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Christine has over 20 years of children's ministry experience. She's the author of 10 books and hundreds of articles related to children's ministry. It's no wonder she enjoys an almost-daily latte to keep her going! She is also the executive editor of Children's Ministry Magazine and serves as Group's children's ministry champion, responsible for research, development, and innovation in children's ministry resources. 

Ride the Shift in Family Ministry

The challenge of ministering to the family is complex for children's ministers. And the more brilliant voices we have speaking into this topic, the closer we'll get to solutions. That's why we asked Henry Zonio to coordinate a Shift Blog Book Tour to create the dialogue around the ground-breaking book Brian Haynes has written: Shift: What it takes to finally reach families today.

Want to find out what some of the best minds think about Shift--and Brian's all-church strategy? Follow these blogs along the tour:

October 1 - Liz Perraud at http://thelogosministry.wordpress.com

October 2 - James Giroux at http://jamesgiroux.ca

October 3 - Lorraine Seaman http://www.rockrunner.blogs.com/al

October 4 - Larry Shallenberger http://childrensministryandculture.wordpress.com

October 5 - Tim Inman at http://blog.inmans.org/

October 6 - Joshua Simpson http://pjsperspective.wordpress.com

October 7 - Micah Foster http://micahfoster.wordpress.com

October 8 - Amy Dolan at http://lemonlimekids.wordpress.com

October 9 - Jesse Smith http://www.sillypuppies.com/bookwormand http://sp_jesse.livejournal.com

October 10 - Michael Chanley http://pureconnect.org

October 11 - Gina McClain at http://www.ginamcclain.com

October 12 - Henry Zonio at http://www.elementalcm.com

Posted at 22:45

Lifesize Noah's Ark

Johan Huibers, a Dutchman, has just finished the world's first replica of Noah's Ark in Schagen, Netherlands. Huigen says, "Nobody learns about Christianity any more. I hope visitors to my ark will be inspired by the experience and want to read the Bible and learn from it. I followed the example of Noah because he, too, was a builder. I want to build another ark - this is just practice. The next one will be the same size as Noah’s, 450 feet long, 75 feet wide and 45 feet high.”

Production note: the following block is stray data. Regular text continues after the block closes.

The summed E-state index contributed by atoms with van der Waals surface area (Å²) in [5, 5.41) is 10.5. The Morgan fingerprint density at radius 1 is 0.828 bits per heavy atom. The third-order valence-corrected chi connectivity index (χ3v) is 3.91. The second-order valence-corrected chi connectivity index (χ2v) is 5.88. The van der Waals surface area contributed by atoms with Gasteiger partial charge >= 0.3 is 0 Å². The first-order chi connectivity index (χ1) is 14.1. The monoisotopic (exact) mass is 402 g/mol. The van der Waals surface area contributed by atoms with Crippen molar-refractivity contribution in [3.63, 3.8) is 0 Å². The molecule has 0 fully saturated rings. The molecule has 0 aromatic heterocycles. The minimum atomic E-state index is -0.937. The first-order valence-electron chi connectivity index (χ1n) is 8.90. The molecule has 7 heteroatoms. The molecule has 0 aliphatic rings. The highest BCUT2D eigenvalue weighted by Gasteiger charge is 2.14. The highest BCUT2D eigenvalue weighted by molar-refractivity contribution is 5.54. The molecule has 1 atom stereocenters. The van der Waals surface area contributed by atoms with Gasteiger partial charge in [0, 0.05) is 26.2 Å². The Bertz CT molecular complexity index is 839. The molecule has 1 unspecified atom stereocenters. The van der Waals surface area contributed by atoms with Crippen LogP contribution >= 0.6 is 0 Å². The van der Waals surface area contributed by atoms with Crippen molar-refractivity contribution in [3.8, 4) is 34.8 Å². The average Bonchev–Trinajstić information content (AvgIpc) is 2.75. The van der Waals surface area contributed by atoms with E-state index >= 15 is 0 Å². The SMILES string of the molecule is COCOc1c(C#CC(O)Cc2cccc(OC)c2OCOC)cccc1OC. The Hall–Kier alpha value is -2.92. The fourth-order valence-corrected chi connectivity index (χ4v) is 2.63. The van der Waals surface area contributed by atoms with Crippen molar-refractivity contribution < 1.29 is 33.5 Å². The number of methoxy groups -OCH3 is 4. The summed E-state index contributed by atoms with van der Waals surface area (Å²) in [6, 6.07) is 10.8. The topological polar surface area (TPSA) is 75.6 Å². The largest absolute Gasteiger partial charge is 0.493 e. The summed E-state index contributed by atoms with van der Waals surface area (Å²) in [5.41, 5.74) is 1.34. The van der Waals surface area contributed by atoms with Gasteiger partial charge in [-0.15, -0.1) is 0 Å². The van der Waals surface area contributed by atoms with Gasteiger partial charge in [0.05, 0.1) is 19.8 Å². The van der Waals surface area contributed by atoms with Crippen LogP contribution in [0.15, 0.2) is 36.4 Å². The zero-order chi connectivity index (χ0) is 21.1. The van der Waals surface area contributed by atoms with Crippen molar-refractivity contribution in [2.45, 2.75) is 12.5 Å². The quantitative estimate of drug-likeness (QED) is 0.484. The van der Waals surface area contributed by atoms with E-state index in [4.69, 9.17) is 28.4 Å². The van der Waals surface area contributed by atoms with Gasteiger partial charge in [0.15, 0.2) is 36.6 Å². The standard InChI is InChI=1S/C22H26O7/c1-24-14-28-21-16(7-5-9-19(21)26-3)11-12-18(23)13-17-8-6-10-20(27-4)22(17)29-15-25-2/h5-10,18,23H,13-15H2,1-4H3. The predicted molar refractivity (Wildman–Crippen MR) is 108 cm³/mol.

Huibers is passionate about awakening a hunger for God in his country. I'm inspired by him in the same way that I'm inspired by children's ministers week in and week out who perform amazingly big and small feats to awaken in children a hunger for God.

This guy has to be a closet children's minister, don't you think?

Posted at 15:38

What (cough) Would (wheeze) Jesus Do?

Yea, I'm sick. And everytime I get sick, I'm intrigued by how people respond to me. Some recoil and sit on the opposite side of the room (you know who you are!). And I get it; I really do. I wish I hadn't caught this from my family, but would I have given up the opportunities to rub their backs or snuggle with them to warm them up? Nah, I don't think so.

But that's family. When it comes to co-workers or church members or friends, it's easier to recoil. And maybe, just maybe, that's the last thing a sickie needs. A kind touch, a pat on the back, an empathetic "oh, you poor baby; what can I do?" sounds pretty good to me right now.

What would Jesus do? He was fully God and fully human, so he probably didn't relish the thought of getting the flu (swine or any other kind) or a virus or any other contagious germ. Funny that we have no record of him being sick in the Bible. "Oy, Ma! More chicken soup!" (he was a man, after all, and ladies, we know how most guys act when they're sick).